Sarah Jarosz: Undercurrent

The atmospherics are rich on Undercurrent. Even when Sarah Jarosz just sings the mundane language of ordinary conversations, her words suggest that much more is meant than is said.
Sarah Jarosz
Sugar Hill

Sarah Jarosz began her musical career as a child and has been celebrated ever since for her precociousness, talent as a singer, and skill as a mandolin and banjo player. On her first three albums, she did killer versions of songs by Bob Dylan, Tom Waits, Thom Yorke, and even Edgar Allan Poe. She also composed some musically complex and emotionally wrought tracks. Jarosz wrote or co-wrote all the tracks on her latest disc, Undercurrent, on which she captures the mysteries of life: the magical quality of light, the thoughts that seem to come out of nowhere, the feelings we didn’t know we had, and the very existence of music, with gusto and intelligence. There’s nothing understated about Undercurrent. It positively shines.

Not only is Jarosz an observer, she also confidently sings that she can make the world better through her songs, and her evidence is overwhelming. She possesses a warm voice that drawls out the vowel sounds to stress the importance and emotional resonance of the stories she tells. The results mesmerize. By hanging on to the vowels, she creates a world thick with meaning. The atmospherics are rich; even when she just sings the mundane language of ordinary conversations, her words suggest much more is meant than is said.

Because of Jarosz’ gifts as an instrumentalist, it is easy to overlook her songwriting and vocal abilities. Fortunately, Undercurrent demonstrates all of Jarosz’ strengths. This can be heard in the four-song cycle (consisting of “Early Morning Light”, “Everything to Hide”, “Take Another Turn”, and “Jacqueline”) that forms the spiritual core of the album. The songs stand out because they are all performed solo. “Early Morning Light” opens the disc with Jarosz grumpily complaining about troubles before declaring that she will make things better by moving on.

A few songs later, she sings about forbidden feelings: having everything to hide still means one has everything, and the song glimmers with glee. She then discusses what words such as “lost”, “lonely”, “hungry”, and “sorry” mean. The song’s title, “Take Another Turn”, suggests that she has not given up on love.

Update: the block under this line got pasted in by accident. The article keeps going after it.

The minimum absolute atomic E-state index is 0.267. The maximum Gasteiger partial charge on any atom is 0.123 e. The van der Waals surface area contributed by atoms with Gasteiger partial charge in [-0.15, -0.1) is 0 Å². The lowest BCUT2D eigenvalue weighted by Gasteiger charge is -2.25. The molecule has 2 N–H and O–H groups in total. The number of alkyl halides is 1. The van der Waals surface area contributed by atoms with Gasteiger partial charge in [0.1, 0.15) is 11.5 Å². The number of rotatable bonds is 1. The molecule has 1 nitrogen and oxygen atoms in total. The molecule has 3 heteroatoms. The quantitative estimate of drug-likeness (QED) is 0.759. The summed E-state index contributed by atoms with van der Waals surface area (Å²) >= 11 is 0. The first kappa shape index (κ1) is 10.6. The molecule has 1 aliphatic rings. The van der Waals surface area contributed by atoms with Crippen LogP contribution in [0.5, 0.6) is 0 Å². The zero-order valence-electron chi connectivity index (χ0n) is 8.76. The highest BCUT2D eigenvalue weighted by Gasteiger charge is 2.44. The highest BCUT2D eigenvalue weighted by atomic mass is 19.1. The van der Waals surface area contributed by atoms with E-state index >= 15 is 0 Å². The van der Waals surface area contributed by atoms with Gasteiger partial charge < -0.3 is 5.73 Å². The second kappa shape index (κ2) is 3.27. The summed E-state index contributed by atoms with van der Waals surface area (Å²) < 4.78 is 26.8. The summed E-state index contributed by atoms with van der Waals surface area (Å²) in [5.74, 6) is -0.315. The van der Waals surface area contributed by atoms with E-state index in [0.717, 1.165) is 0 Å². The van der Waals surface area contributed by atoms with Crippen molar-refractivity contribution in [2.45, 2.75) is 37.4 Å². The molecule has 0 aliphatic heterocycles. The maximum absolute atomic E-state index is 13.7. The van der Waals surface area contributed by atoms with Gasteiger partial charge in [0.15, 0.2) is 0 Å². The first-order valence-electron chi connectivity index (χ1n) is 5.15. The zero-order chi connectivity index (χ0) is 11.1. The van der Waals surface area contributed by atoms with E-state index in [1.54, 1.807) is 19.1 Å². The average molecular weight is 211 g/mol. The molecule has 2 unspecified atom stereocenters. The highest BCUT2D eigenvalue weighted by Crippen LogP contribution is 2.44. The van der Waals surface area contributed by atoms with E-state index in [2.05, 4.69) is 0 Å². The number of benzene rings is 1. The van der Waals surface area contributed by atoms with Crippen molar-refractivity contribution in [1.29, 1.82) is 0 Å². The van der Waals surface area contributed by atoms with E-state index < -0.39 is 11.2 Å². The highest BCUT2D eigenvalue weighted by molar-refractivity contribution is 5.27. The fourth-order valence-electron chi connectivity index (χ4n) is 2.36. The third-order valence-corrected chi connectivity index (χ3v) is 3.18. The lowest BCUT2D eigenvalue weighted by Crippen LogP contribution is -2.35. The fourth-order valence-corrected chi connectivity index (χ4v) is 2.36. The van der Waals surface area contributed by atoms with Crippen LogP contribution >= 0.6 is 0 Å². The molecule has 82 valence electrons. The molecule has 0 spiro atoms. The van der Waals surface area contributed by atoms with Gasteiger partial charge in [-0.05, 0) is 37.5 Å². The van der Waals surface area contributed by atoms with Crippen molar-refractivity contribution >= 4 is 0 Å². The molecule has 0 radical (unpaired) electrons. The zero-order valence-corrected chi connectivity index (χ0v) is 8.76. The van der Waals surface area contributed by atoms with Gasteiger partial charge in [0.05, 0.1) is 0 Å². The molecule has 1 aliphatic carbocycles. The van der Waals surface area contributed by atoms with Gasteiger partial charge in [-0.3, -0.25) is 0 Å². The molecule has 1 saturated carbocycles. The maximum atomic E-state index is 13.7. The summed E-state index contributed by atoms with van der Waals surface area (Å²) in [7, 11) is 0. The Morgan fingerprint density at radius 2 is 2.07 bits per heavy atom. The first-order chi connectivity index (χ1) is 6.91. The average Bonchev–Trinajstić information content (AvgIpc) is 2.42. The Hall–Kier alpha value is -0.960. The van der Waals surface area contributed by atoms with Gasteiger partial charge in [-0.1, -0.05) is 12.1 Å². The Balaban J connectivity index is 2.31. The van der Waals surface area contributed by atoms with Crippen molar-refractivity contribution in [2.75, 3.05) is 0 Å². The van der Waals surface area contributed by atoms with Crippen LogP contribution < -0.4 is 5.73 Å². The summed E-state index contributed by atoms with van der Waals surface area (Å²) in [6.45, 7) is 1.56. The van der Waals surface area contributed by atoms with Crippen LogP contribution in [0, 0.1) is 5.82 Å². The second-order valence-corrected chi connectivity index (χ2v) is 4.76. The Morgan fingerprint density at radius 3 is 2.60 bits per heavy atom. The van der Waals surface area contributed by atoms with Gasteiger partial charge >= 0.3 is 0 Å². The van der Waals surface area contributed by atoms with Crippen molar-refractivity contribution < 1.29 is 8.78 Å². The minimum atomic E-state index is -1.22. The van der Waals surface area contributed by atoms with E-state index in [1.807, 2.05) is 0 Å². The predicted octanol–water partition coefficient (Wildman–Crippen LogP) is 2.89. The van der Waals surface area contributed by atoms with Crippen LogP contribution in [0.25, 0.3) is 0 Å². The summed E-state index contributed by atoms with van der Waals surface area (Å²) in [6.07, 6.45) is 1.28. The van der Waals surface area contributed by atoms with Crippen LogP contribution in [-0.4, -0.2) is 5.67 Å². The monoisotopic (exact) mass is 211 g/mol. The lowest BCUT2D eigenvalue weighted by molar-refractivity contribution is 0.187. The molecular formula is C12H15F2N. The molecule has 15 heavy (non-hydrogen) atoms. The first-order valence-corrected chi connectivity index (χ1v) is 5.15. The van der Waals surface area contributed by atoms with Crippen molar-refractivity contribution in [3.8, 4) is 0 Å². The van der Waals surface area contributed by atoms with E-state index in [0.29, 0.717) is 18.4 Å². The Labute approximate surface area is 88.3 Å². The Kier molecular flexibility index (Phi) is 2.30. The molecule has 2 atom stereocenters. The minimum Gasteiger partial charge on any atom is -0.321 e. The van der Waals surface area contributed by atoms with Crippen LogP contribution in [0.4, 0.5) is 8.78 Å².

The album ends with “Jacqueline,” which finds her reflecting at the waters of the Jacqueline Kennedy Onassis Reservoir in Central Park. Jarosz grew up in Texas but is now a New Yorker. When she performed this song to a hometown crowd in Austin during this year’s South by Southwest, Jarosz explained that the reservoir is the place she goes to find peace. She communes with the former First Lady as a way of examining her personal thoughts and feelings. The song offers the hope that only the dead can provide, that there is still hope for the living.

The disc also contains several collaborations with a variety of talents, including Nickel Creek’s Sara Watkins and Crooked Still’s Aoife O’Donovan (with whom Jarosz has performed as part of the trio I’m With Her), the Milk Carton Kids’ Joey Ryan, and Oklahoma’s Parker Milsap. Jarosz and Milsap form a wonderful paring, as he picks up the pace and makes her rock, even if acoustically. She even starts to howl before the song is over. Milsap’s voice and guitar are in the background, providing a driving wheel to the proceedings.

It’s also clear that Jarosz is having a good time here. She may be pondering the heavy questions, but she evidently takes great joy from her talents. There’s a looseness to the album that prevents her from ever being pretentious. She just looks at the world around her, the people she knows, her thoughts and feelings, and turns these into song.

RATING 8 / 10